When I suggested to Marita that we explore Brownfield Bog this afternoon, she wondered how much water we might encounter on the road. And so we wore boots. Marita donned her Boggs, while I sported my waterproof hiking boots.
Until we got there, we didn’t realize that the privately-owned road leading into the bog isn’t open yet, but thought we’d park at a driveway near the beginning and leave a note. The owner came along, whom she knew, and graciously invited us to park near his home and cross through his woods down to the bog road. He and his wife share a piece of heaven and I took only one cheery photo to remind me of their beautiful spot and kind hospitality.
And then on to the bog it was. Just after the gate, we realized that we couldn’t walk to the Saco River–literally a river road.
But this is a bog, where all forms of life enjoy wet feet.
From pussy willows to . . .
and flowering red maples–wet feet are happy feet and they all thrive in seasonally flooded places.
We kept scaring the ducks off, but know that there were wood ducks among the mix. They, of course, know the importance of wet and webbed feet.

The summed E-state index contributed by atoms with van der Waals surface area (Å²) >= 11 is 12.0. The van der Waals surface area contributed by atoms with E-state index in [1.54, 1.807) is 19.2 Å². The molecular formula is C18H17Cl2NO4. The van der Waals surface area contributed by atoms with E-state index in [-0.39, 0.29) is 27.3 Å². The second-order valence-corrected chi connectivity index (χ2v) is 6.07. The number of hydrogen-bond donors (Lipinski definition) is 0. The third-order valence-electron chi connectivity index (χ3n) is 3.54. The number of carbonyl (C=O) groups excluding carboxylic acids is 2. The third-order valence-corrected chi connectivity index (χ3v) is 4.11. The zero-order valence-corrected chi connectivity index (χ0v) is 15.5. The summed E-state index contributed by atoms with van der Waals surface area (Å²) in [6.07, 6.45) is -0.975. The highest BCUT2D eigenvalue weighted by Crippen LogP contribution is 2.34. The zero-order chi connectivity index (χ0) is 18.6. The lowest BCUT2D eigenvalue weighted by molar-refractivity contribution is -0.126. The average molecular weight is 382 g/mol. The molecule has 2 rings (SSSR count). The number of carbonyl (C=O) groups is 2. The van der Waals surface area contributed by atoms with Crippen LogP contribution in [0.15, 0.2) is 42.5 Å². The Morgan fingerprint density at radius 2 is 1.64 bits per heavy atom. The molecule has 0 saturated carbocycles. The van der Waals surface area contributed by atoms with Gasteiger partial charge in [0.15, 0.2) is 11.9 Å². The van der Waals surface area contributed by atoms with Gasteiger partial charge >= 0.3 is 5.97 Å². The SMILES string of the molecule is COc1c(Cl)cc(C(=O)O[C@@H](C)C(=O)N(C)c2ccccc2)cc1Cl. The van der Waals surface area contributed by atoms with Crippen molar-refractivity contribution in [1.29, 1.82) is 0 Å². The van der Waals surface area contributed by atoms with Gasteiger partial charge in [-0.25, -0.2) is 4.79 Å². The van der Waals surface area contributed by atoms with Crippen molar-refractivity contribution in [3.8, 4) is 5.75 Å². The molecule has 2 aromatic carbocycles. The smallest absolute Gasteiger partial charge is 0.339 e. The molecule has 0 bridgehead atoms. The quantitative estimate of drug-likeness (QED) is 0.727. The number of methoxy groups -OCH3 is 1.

And by their lodges, tree works and scent mounds, we knew the beavers had been active–another wet-footed species. We did wonder about the survival rate of those that built beside the road–seems like risky business given the predators that travel this way.
Speaking of predators, check out the orange rodent teeth among all the bones in this owl pellet.
On this robin’s egg kind of day
with Pleasant Mountain sandwiched between layers of blue,
the breeze brisk at times and the sun warm always,
the flow of water didn’t stop us.
Waterproof boots and wool socks–the perfect combination to avoid wet feet. Well, maybe a wee bit damp, but five hours later and I just took my socks off.